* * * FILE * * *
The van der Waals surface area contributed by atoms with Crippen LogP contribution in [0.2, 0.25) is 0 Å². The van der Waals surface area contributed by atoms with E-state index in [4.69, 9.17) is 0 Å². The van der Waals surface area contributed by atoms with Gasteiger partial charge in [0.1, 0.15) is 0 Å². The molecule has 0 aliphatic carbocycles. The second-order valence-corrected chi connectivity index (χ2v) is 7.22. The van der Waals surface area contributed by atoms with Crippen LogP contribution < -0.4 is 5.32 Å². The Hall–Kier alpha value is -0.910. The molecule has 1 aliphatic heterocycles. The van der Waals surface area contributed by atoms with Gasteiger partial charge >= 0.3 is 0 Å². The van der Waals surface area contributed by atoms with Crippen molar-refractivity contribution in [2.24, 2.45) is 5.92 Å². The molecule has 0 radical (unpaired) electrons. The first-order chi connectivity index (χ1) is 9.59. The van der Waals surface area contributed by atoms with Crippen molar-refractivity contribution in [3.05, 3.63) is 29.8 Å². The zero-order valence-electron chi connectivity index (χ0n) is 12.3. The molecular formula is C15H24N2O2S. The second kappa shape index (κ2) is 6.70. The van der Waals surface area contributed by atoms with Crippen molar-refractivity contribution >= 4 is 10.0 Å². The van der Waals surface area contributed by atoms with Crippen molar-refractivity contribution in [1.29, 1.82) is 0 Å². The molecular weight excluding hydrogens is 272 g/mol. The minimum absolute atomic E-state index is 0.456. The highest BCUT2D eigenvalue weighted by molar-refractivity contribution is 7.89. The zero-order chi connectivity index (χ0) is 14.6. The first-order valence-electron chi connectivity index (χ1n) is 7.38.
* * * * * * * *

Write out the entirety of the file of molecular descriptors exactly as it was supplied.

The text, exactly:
The van der Waals surface area contributed by atoms with Crippen LogP contribution in [0.2, 0.25) is 0 Å². The van der Waals surface area contributed by atoms with E-state index in [4.69, 9.17) is 0 Å². The van der Waals surface area contributed by atoms with Gasteiger partial charge in [0.1, 0.15) is 0 Å². The molecule has 0 aliphatic carbocycles. The second-order valence-corrected chi connectivity index (χ2v) is 7.22. The van der Waals surface area contributed by atoms with Crippen LogP contribution < -0.4 is 5.32 Å². The Hall–Kier alpha value is -0.910. The molecule has 1 aliphatic heterocycles. The van der Waals surface area contributed by atoms with Gasteiger partial charge >= 0.3 is 0 Å². The van der Waals surface area contributed by atoms with Crippen molar-refractivity contribution in [2.24, 2.45) is 5.92 Å². The molecule has 0 radical (unpaired) electrons. The first-order chi connectivity index (χ1) is 9.59. The van der Waals surface area contributed by atoms with Crippen molar-refractivity contribution in [3.05, 3.63) is 29.8 Å². The zero-order valence-electron chi connectivity index (χ0n) is 12.3. The molecular formula is C15H24N2O2S. The second kappa shape index (κ2) is 6.70. The van der Waals surface area contributed by atoms with Crippen molar-refractivity contribution >= 4 is 10.0 Å². The van der Waals surface area contributed by atoms with Crippen molar-refractivity contribution in [1.29, 1.82) is 0 Å². The molecular weight excluding hydrogens is 272 g/mol. The minimum absolute atomic E-state index is 0.456. The highest BCUT2D eigenvalue weighted by molar-refractivity contribution is 7.89. The zero-order chi connectivity index (χ0) is 14.6. The first-order valence-electron chi connectivity index (χ1n) is 7.38.